The story of David and Goliath poses much relevance to what happened on 24/03/2011 when Australia was ousted from the World Cup 2011 by India. Goliath, a fearsome and giant warrior, was defeated in battle by David who then paraded Goliath’s head through Israel.
It was understood even by Australia’s keenest supporters that the slow and low, spin producing pitches of the subcontinent would trouble their team. However, cast your minds to three or four years ago and the thoughts of teams like India and Pakistan defeating Australia anywhere in the world would not even surface. In this World Cup, Australia did enter as a vulnerable team, but they were actually ranked no 1 in the ICC ODI rankings.
The World Cup has produced some unpredictable results. England tied with India, Pakistan and India comfortably beat Australia, NZ ended South Africa’s World Cup campaign etc. Yet, no one could imagine Australia being booted out in the QF stage. Who could imagine that Australia would not even finish in the top 4?
So what are the reasons that has led to Australia’s downfall? It all obviously started with the composed and shrewd captaincy of Steve Waugh. A stage for future domination was being set when the likes of Mark Taylor, David Boon, Craig Mcdermott were leaving the team and the very talented and mentally strong Shane Warne, Waugh brothers, McGrath, Gilchrist were either starting their careers or peaking. In Steve Waugh they found a leader who was composed yet passionate, methodical yet dynamic and most importantly of all, inspirational.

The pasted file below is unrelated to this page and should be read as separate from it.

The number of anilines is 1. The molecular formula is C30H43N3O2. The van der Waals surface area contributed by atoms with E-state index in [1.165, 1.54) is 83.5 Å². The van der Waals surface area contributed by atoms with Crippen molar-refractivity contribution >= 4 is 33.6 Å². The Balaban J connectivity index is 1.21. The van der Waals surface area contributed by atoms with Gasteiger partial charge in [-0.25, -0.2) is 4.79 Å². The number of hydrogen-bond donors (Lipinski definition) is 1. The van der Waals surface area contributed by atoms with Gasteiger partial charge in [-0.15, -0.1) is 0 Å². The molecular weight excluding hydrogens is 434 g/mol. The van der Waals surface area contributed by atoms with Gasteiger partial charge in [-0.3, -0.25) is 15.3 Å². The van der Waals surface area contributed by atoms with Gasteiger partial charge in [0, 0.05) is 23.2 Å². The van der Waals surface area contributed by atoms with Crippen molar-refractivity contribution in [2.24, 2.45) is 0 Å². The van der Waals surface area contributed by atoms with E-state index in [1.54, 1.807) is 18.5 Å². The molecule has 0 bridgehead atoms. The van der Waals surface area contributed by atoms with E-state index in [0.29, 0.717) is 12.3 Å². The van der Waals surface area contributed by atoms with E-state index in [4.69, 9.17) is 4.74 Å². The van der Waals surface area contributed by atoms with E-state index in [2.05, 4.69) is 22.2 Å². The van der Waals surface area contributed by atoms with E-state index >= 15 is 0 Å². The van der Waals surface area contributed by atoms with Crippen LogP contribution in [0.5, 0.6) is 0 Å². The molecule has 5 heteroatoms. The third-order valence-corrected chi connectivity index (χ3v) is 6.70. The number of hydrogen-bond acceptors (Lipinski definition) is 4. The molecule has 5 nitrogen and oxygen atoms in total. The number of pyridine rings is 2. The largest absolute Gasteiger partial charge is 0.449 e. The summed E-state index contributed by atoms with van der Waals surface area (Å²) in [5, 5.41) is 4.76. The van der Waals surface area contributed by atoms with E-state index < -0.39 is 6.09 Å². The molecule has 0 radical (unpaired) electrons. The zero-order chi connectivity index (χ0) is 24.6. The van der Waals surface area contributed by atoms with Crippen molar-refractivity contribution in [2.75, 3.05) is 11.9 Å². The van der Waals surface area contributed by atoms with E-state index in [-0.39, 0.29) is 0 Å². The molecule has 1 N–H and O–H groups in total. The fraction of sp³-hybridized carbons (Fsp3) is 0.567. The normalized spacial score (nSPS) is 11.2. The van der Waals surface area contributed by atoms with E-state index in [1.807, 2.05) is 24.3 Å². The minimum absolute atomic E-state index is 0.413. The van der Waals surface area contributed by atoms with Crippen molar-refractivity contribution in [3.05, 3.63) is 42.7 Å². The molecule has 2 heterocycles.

Steve Waugh left the Australian team with an aggressive and destructive Ricky Ponting, a rock solid run machine Matthew Hayden, a consistent Test opener Langer, a tenacious match winner Michael Bevan, an unplayable legspinner Warne, a wicketkeeper who deserved selection solely because of his batting- Adam Gilchrist, a bowler with an unabatable hunger for wickets- Glenn McGrath and the quick and wicket taking machine Brett Lee. In fact these players are just the cream. There were others such as Damien Martyn, Greg Blewett, Damien Fleming, Jason Gillespie, Symonds etc who were all good cricketers in their own right and helped Australia maintain their no 1 ranking for years.
Ricky Ponting is hailed by many to be a very good captain, but in his case he benefited from Waugh’s legacy. A captain who leads a team which practises a
culture of not just being loyal to the skipper, but a captain who has on board players like Hayden, Warne and McGrath at their peak, is the luckiest captain in the world. What glorified Ponting’s captaincy was his outstanding batting. Ponting, apart from Lara, was the player who could come close to Tendulkar in terms of sheer skill. For most of Ponting’s career cricket pundits acknowledged him along with Tendulkar to be the best batsman.